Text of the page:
Jeanette Strong: Who was that masked man?

“If he’s not wearing a mask, I’m not going to wear a mask. If he’s not worried, I’m not worried.” Alabama beachgoer, commenting on President Donald Trump’s refusal to wear a mask. (Huffington Post, May 26)

Public health shouldn’t be a partisan issue, but throughout history, it’s often been one. When people get scared, they frequently act irrationally, lashing out, looking for someone to blame for what’s happening.

From 1348 to 1351, the Black Plague ravaged Europe, killing up to one-half of the population. The science of the day had no answers, so people sought their own solutions. The Jewish people were favorite scapegoats at the time. Jews were required by law to wear distinctive clothing and live in specific places. They were easy to identify. Their religious laws required them to wash their hands before eating and bathe weekly, so they were usually also healthy.

Because of this, many Europeans suspected the Jews were intentionally spreading the illnesses that regularly attacked the population. During the Black Plague, these suspicions spilled over into horrific violence. On Feb. 14, 1349, in Strasbourg, France, hundreds of Jews were gathered together and burned alive, in a misguided attempt to stop the disease. Similar incidents were repeated in other cities. This didn’t stop the plague, of course. It just created more suffering.

The plague still exists today. If someone gets it, antibiotics will cure them. The plague wasn’t conquered by terrorizing people. It was conquered by modern scientific medical practices. That’s the only way to defeat disease.

Today, the world is battling a pandemic called COVID-19. As of June 12, this virus has killed over 422,274 people worldwide, over 115,487 in America alone, the most in any individual country. There is no vaccine for this virus and few treatments. The only way to prevent illness is by social distancing, disinfecting surfaces, and wearing a mask.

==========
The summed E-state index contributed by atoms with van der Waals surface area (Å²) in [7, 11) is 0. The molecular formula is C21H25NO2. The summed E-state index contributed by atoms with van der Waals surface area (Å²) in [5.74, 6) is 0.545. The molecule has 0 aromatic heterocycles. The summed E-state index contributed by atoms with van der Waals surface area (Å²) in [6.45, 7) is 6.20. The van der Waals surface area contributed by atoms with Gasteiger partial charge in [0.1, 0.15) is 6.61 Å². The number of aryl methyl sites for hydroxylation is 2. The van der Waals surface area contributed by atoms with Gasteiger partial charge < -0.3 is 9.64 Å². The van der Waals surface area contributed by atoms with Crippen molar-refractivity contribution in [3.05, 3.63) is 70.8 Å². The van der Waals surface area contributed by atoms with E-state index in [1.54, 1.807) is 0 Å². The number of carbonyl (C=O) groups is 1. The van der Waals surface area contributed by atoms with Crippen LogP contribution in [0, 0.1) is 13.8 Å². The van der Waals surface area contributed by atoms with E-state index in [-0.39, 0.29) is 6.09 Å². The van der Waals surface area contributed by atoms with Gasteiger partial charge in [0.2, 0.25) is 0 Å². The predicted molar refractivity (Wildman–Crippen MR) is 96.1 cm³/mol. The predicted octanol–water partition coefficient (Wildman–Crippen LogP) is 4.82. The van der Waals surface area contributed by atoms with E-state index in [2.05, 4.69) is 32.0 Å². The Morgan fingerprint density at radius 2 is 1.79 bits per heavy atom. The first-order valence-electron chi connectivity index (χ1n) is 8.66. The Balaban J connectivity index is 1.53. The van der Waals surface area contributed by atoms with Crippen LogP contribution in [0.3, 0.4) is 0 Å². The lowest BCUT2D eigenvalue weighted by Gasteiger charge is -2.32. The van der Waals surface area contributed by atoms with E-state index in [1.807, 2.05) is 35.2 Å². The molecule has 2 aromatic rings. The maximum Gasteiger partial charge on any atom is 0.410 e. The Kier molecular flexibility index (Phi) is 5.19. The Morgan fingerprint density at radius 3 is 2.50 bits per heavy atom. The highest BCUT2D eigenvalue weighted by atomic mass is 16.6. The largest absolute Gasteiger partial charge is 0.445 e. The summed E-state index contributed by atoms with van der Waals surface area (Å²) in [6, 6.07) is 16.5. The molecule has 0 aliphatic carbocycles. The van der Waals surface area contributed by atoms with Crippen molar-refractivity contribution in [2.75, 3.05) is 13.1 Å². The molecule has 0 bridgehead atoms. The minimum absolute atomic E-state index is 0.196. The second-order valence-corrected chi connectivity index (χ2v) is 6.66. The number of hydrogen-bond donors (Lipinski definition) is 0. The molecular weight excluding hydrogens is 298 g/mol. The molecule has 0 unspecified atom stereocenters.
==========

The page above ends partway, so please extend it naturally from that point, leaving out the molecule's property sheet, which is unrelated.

Unfortunately, these precautions have become politicized. Some people think blaming others and ignoring medical advice is the way to go. That wrong thinking puts millions of American lives at risk.

It didn’t have to be that way. When COVID-19 first appeared, several countries took early and aggressive action, including requiring everyone to wear masks. Wearing a mask is partly to protect the wearer, but mostly to protect everyone else. Not wearing a mask shows disrespect and disregard for the health of those around you. A study in Hong Kong found that masks reduce transmission of the virus by 75 percent. A University of Washington study found transmission reduced by 50 percent.

How else do we know wearing masks can help defeat COVID-19? The results prove it. These statistics are from some of those countries which took early action, including requiring masks on everyone. As of June 12, these are the total number of deaths in each of these countries, with the population in parentheses. Compare the number of total deaths to the 115,487 deaths so far in the U.S. (population 333.55 million).

Japan: 922 deaths (126.77 million); South Korea: 277 deaths (53.73 million); Australia: 102 deaths (25.36 million); Singapore: 25 deaths (5.7 million); New Zealand: 22 deaths (4.6 million); Taiwan: 7 deaths (23.77 million); Hong Kong: 4 deaths (7.49 million); Vietnam: 0 deaths (97.25 million).

If we had the same ratio of deaths to population as Japan, that would have been a total of 2,426 deaths in America, instead of over 115,000. With Hong Kong’s ratio, we would have had 178 deaths total. Masks work.

Sadly, President Trump keeps promoting the idea that masks aren’t important. During a press conference on May 26, a reporter, Jeff Mason, was wearing a mask while asking Trump a question. Trump asked the reporter to remove the mask; he refused.

Trump responded by saying, “OK, you want to be politically correct. Go ahead.” With that comment, Trump reinforced the idea that wearing a mask is a political statement instead of a health precaution, setting a horrible example for everyone. (USA Today, May 27)

America has 4.4 percent of the world’s population, but about 27 percent of the world’s COVID-19 deaths. Those who think not wearing a mask shows your independence or whatever are basically saying that your political views are more important than the lives of those around you.

The huge number of deaths and the resulting economic collapse is a direct result of Trump’s incompetence and indifference. Trump is setting a dangerous example. We shouldn’t do the same. Wear a mask. The life you save might be your own.

Jeanette Strong, whose column appears every other week, is a Nevada Press Association award-winning columnist. She may be reached at


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